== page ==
The Magnificent Anemones (Heteractis magnifica)  were splendid. The whole top of the rock is plastered with them in many riotous hues. On Saturday most of them were in their “jug” configuration. I confess I don’t know what this indicates. They are usually stretched out more or less flat for feeding. Possibly the day was dim enough that they reckoned it was night:

Who knows what an anemone thinks? I certainly don’t.

This one shows one of the many bright colours on the underside:

I have some more shots of other colours which I will post in a day or two. I’ve backed off to posting every other day, since I need to conserve my strength to mine the mountain of paperwork that has been generated by Eunie’s passing and still do my work at the office. Who knew I would be so busy? I didn’t expect it. Add that to the list of Things I Never Thought Of.

Th last shot here is my favourite. These are Pickhandle Barracuda (Sphyraena jello)  with a couple of Bigeye Trevally at the bottom of the image:

They led me on a merry chase to get the shot. When playing with such schools one needs to be careful not to ascend too quickly. That can lead to serious consequences. “The bends” or Decompression Illness is only one mistake away.

For those out there who are checking up on me I’ll say that I’m “doing as well as can be expected”. Actually, my friends are telling me that I”m doing considerably better. I’m having a hard time seeing it that way, but I’ll take that as encouragement. I will go to Divine Word University on Thursday morning to make arrangements for a memorial service in the chapel there. Rich Jones is going with me as an advisor and to hold my hand. I seem to need a lot of hand-holding these days.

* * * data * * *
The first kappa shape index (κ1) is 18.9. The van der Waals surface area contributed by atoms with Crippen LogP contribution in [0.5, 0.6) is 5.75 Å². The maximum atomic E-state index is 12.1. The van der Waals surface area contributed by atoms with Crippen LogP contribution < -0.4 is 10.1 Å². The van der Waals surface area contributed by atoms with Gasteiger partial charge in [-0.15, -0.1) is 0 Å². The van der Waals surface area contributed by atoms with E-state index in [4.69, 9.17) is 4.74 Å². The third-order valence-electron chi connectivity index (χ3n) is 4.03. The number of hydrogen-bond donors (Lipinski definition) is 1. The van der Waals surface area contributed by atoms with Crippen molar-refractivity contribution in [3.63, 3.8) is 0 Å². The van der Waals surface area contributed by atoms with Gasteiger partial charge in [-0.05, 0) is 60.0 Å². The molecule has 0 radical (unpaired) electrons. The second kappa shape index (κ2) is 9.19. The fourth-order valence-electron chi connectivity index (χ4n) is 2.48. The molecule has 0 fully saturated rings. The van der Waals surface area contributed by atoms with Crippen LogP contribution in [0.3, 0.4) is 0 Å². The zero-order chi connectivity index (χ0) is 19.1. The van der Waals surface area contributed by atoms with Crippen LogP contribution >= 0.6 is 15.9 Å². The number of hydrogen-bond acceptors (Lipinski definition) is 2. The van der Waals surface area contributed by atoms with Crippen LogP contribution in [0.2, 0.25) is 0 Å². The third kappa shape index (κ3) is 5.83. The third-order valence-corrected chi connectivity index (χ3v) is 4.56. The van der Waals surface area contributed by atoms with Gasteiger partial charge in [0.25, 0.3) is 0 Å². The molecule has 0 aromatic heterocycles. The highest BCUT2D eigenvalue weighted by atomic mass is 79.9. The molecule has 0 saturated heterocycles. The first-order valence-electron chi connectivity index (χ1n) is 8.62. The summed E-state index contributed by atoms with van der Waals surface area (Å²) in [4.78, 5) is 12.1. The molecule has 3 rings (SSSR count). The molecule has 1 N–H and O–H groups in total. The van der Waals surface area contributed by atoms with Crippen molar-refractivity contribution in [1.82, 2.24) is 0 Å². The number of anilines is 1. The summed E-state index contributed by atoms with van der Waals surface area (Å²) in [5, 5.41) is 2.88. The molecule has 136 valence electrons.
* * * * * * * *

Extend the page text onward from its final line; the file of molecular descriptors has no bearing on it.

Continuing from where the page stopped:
Hey, that’s what friends are for.

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More Eel Garden Goodies

Posted in Under the Sea on March 2nd, 2010 by MadDog
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Well, it’s official now. I’m as sick as a dog. I went over to see our beloved Dr. John Mackerel (A . K. A. Tinpis ). He shoved around and pounded on my face, causing considerable pain. Then he put his stethoscope, fresh from the freezer, against my back while I pumped as much air as I could manage in and out of my chest. “Well, that’s horrible.” he pronounced. Tinpis  has a charming bedside manner, but he cares  about us. We know it and it counts. I don’t remember the mumbo-jumbo syndrome name, but it basically means that my entire airway system from behind my eyes to the bottom of my lungs has been Pearl Harboured by some very nasty bugs. I actually don’t feel as bad today as I did yesterday, but I’m toppling over more often, since my balance mechanism is basically shot.